Would someone be so kind to please answer me on two different questions:

First: I'm aware tender offer has something to do with getting the stocks directly from shareholders, according to some ratio, e.g. % of total value of stock with respect to the quantity of stocks. E.g. If ratio is lets say 80% then this would mean for the value of stocks e.g. 100M of whatever currency (note: value of stocks and NOT quantity!), the buyer/lender/investor funds 80M of funding. This seems to be involved in a term "tender offer" but what I don't understand, as asked in the title of message, what is a difference, if any, "Tender Offer" and "Tender & Offer" ?

Second: Are there any firms, preferably within Europe, that help with tender offers and go in touch with the actual shareholders? Could you list few? I'm not referring to just professional appointment setters but firms with the actual experiences in locating and communicating with shareholders.

Thank you a lot!

1 Answer 1


Any brokerage should be able to put you in contact with shareholders to purchase shares, which is essentially a Tender Offer. Tender Offer is a set price that a purchaser of stock is willing to engage in a transaction. From Investopedia a tender offer is a bid to purchase some or all of the shareholders' stock in a corporation.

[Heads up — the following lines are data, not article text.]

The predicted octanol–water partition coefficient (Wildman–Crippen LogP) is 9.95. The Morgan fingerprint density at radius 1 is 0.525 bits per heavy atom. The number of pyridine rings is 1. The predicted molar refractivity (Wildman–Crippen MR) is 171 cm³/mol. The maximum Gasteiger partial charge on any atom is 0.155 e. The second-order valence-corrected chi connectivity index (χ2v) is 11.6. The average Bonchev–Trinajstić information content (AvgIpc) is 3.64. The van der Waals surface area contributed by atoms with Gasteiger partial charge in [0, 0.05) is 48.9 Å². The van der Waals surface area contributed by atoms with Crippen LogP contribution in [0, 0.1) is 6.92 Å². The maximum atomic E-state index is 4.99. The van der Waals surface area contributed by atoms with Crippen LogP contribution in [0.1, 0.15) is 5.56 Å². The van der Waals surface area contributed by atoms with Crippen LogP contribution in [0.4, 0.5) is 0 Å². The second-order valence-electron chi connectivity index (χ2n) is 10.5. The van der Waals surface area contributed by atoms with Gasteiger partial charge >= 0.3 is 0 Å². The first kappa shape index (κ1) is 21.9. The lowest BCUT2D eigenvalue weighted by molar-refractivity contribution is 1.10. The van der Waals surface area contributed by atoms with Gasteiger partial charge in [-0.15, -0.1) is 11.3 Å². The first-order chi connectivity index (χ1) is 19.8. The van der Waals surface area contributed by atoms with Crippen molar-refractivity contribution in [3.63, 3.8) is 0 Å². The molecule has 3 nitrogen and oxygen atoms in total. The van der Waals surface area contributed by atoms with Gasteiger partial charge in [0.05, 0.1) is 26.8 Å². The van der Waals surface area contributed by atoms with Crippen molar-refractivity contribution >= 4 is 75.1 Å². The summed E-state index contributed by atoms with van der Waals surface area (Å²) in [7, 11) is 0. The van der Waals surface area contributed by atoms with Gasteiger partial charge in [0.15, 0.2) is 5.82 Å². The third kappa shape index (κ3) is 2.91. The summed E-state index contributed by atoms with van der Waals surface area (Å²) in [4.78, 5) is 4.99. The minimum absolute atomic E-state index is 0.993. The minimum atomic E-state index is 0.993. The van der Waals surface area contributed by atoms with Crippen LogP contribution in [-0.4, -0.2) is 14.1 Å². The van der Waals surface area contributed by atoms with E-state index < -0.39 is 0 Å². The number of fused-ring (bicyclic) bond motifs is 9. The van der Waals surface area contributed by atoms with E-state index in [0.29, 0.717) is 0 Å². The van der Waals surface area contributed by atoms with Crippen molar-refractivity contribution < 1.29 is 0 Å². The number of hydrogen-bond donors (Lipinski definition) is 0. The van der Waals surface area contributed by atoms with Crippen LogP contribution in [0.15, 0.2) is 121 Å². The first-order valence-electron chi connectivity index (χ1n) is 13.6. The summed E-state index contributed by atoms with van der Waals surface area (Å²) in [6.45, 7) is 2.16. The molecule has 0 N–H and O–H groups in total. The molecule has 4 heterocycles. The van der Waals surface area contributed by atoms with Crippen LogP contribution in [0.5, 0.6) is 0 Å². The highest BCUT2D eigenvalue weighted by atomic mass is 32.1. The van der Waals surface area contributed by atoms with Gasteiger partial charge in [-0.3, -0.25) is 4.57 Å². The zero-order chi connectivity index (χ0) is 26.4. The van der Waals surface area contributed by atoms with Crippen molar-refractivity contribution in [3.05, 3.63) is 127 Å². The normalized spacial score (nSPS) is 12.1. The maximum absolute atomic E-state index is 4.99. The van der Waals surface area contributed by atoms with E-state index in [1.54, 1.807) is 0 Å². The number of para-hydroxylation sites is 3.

For example: if you own 100 shares of a company ABCD, if someone is trying to buy-out the company with cash, they will make a tender offer for the shareholder's shares at a set price, in our case say $10/share. The shareholder can agree to Tender their shares at the set price, $10, and will sign the contract to do so (usually digitally via a brokerage nowadays). The original shareholder will receive $1000 and the purchaser will receive the 100 shares.

I see no difference in "Tender Offer" and "Tender & Offer", unless "Tender & Offer" is referring to a cash and stock buyout (which I encourage you to read into as well).

If you are not a multi-million dollar investor or institution, there is no need or even way to set a Tender Offer on someone else's shares because retail investors can do that via the secondary market (retail trading brokerages like Fidelity, Robinhood, E-trade, etc).

For further info:
Tender Offer - Investopedia
European Brokerages
Tender - Investopedia
Stock or Cash? - Harvard Business Review

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